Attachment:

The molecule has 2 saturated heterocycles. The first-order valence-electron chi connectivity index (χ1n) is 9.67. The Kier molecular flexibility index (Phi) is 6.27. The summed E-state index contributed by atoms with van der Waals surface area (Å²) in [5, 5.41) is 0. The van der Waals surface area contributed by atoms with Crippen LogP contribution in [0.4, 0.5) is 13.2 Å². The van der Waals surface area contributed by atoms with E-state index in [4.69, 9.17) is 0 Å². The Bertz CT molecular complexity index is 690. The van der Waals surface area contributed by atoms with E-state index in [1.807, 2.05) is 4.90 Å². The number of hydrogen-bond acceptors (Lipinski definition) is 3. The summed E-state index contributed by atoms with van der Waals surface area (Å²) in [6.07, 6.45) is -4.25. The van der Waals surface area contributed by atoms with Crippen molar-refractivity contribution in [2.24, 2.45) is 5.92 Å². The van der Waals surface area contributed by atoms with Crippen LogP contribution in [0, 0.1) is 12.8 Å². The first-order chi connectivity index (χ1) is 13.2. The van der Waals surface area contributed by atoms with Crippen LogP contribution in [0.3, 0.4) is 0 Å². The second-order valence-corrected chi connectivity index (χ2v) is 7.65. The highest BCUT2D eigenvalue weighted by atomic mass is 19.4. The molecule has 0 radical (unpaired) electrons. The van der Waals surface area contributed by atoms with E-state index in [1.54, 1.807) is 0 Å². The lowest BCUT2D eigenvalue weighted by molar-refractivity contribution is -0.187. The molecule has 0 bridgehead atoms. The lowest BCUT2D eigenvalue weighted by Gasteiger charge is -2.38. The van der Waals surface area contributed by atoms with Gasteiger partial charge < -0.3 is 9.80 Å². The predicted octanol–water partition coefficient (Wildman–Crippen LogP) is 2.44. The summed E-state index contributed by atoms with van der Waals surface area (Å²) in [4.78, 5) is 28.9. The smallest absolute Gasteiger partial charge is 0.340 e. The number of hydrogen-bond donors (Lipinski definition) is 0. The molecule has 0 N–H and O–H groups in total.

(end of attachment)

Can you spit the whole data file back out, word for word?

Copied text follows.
The molecule has 2 saturated heterocycles. The first-order valence-electron chi connectivity index (χ1n) is 9.67. The Kier molecular flexibility index (Phi) is 6.27. The summed E-state index contributed by atoms with van der Waals surface area (Å²) in [5, 5.41) is 0. The van der Waals surface area contributed by atoms with Crippen LogP contribution in [0.4, 0.5) is 13.2 Å². The van der Waals surface area contributed by atoms with E-state index in [4.69, 9.17) is 0 Å². The Bertz CT molecular complexity index is 690. The van der Waals surface area contributed by atoms with E-state index in [1.807, 2.05) is 4.90 Å². The number of hydrogen-bond acceptors (Lipinski definition) is 3. The summed E-state index contributed by atoms with van der Waals surface area (Å²) in [6.07, 6.45) is -4.25. The van der Waals surface area contributed by atoms with Crippen molar-refractivity contribution in [2.24, 2.45) is 5.92 Å². The van der Waals surface area contributed by atoms with Crippen LogP contribution in [0, 0.1) is 12.8 Å². The first-order chi connectivity index (χ1) is 13.2. The van der Waals surface area contributed by atoms with Crippen LogP contribution in [0.3, 0.4) is 0 Å². The second-order valence-corrected chi connectivity index (χ2v) is 7.65. The highest BCUT2D eigenvalue weighted by atomic mass is 19.4. The molecule has 0 radical (unpaired) electrons. The van der Waals surface area contributed by atoms with E-state index in [1.54, 1.807) is 0 Å². The lowest BCUT2D eigenvalue weighted by molar-refractivity contribution is -0.187. The molecule has 0 bridgehead atoms. The lowest BCUT2D eigenvalue weighted by Gasteiger charge is -2.38. The van der Waals surface area contributed by atoms with Gasteiger partial charge < -0.3 is 9.80 Å². The predicted octanol–water partition coefficient (Wildman–Crippen LogP) is 2.44. The summed E-state index contributed by atoms with van der Waals surface area (Å²) in [4.78, 5) is 28.9. The smallest absolute Gasteiger partial charge is 0.340 e. The number of hydrogen-bond donors (Lipinski definition) is 0. The molecule has 0 N–H and O–H groups in total.